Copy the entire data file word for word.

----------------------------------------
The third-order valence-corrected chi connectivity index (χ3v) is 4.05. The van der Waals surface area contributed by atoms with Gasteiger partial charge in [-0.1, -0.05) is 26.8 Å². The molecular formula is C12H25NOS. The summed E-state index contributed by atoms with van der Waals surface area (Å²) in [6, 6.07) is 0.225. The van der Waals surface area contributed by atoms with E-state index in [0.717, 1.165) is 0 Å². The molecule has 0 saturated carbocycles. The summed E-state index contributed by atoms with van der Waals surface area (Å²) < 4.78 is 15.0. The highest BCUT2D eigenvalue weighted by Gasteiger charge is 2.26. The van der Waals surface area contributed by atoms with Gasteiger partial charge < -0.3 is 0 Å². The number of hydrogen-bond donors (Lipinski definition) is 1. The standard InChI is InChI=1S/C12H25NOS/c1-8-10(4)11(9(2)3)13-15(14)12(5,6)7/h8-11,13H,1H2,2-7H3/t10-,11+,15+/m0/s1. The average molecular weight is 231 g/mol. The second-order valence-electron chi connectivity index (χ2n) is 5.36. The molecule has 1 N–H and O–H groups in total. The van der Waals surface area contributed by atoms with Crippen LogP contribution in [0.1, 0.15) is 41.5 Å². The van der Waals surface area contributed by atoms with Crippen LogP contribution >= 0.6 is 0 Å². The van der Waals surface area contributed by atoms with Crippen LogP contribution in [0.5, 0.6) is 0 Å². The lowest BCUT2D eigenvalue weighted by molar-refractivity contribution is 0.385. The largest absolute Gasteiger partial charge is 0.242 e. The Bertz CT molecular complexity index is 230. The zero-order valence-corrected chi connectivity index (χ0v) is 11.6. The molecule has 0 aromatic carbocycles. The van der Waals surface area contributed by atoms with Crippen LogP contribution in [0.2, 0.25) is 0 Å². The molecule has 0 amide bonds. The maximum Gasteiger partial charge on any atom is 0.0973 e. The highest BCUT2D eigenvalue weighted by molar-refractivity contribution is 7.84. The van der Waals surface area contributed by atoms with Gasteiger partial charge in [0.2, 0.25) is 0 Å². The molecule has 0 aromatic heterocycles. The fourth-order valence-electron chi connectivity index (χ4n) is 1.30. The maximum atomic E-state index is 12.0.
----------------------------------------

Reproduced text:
The third-order valence-corrected chi connectivity index (χ3v) is 4.05. The van der Waals surface area contributed by atoms with Gasteiger partial charge in [-0.1, -0.05) is 26.8 Å². The molecular formula is C12H25NOS. The summed E-state index contributed by atoms with van der Waals surface area (Å²) in [6, 6.07) is 0.225. The van der Waals surface area contributed by atoms with E-state index in [0.717, 1.165) is 0 Å². The molecule has 0 saturated carbocycles. The summed E-state index contributed by atoms with van der Waals surface area (Å²) < 4.78 is 15.0. The highest BCUT2D eigenvalue weighted by Gasteiger charge is 2.26. The van der Waals surface area contributed by atoms with Gasteiger partial charge < -0.3 is 0 Å². The number of hydrogen-bond donors (Lipinski definition) is 1. The standard InChI is InChI=1S/C12H25NOS/c1-8-10(4)11(9(2)3)13-15(14)12(5,6)7/h8-11,13H,1H2,2-7H3/t10-,11+,15+/m0/s1. The average molecular weight is 231 g/mol. The second-order valence-electron chi connectivity index (χ2n) is 5.36. The molecule has 1 N–H and O–H groups in total. The van der Waals surface area contributed by atoms with Crippen LogP contribution in [0.1, 0.15) is 41.5 Å². The van der Waals surface area contributed by atoms with Crippen LogP contribution >= 0.6 is 0 Å². The van der Waals surface area contributed by atoms with Crippen LogP contribution in [0.5, 0.6) is 0 Å². The lowest BCUT2D eigenvalue weighted by molar-refractivity contribution is 0.385. The largest absolute Gasteiger partial charge is 0.242 e. The Bertz CT molecular complexity index is 230. The zero-order valence-corrected chi connectivity index (χ0v) is 11.6. The molecule has 0 aromatic carbocycles. The van der Waals surface area contributed by atoms with Crippen LogP contribution in [0.2, 0.25) is 0 Å². The molecule has 0 amide bonds. The maximum Gasteiger partial charge on any atom is 0.0973 e. The highest BCUT2D eigenvalue weighted by molar-refractivity contribution is 7.84. The van der Waals surface area contributed by atoms with Gasteiger partial charge in [0.2, 0.25) is 0 Å². The molecule has 0 aromatic heterocycles. The fourth-order valence-electron chi connectivity index (χ4n) is 1.30. The maximum atomic E-state index is 12.0.